The landing craft hit the beach. The ramp went down, exposing my body to the whole Imperial Jap Army. I ran forward through the surf, onto the beach, and I hit the dirt behind a fallen coconut log. I was on the beach and still alive. As it turned out, the beachhead landing was all screwed up. The non-combatant CB’s (Naval Construction Battalion) came in ahead of the Infantry and hit the beach on the first wave. Lucky for them, the Japs had pulled back to the cover of the jungle and our beachhead landing was unopposed except for some sniper fire which was bad enough if you happened to be the target. We moved up to the edge of the jungle and dug in. As the Company runnier and telephone and communication man, Sgt. Jennies, our communications Sergeant, had me and Frank Parks laying commo wire for our company command post to the Battalion Command post. While I was laying wire our ships in the harbor were unloading tons and tons of barrels of gas, shells, rockets and all manner of artillery pieces. Small arms ammo, you name it, everything needed for the coming invasion of Munda was being piled on the little strip of beach that stuck out into the water like a finger. There were in a great hurry to unload vulnerable cargo ships so they could pull them out of harm’s way. Consequently, the beach was piled high with all this equipment. First Sergeant Flood called some of us together and told us that some of the Japs were evacuating the island by barges. He was assigning us to patrol the channel between Rendova and Munda. We were assigned to a landing craft with a Coast Guard crew and twin 50-Cal. Machine guns to find and destroy the Japanese barges. The curtain of the night came down pitch black. It was like being in an inkbottle. Our engine made so much noise that we could not hear any Jap barges, so every so often w shut down tour engine and just drifted through the black, black tropical night. We did this all night through until the dawn. Then another crew came out to relieve us.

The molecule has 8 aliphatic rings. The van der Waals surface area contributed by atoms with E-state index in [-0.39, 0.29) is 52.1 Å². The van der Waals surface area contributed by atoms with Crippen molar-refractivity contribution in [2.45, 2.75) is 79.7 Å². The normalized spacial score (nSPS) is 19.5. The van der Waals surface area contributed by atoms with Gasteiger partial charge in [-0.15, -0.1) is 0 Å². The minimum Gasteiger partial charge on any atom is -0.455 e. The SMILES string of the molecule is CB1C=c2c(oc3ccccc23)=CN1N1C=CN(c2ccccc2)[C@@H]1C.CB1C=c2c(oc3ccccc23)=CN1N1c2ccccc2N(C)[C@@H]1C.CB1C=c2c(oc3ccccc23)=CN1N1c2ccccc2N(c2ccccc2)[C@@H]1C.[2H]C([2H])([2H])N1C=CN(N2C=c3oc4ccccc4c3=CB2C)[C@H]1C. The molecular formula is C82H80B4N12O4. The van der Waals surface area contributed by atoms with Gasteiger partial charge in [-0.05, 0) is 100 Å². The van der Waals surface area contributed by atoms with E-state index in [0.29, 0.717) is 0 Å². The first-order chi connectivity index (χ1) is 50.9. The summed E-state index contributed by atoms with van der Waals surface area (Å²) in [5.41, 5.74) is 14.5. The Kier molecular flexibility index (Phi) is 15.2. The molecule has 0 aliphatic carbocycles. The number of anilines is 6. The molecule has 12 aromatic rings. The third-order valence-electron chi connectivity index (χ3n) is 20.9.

Flying in Low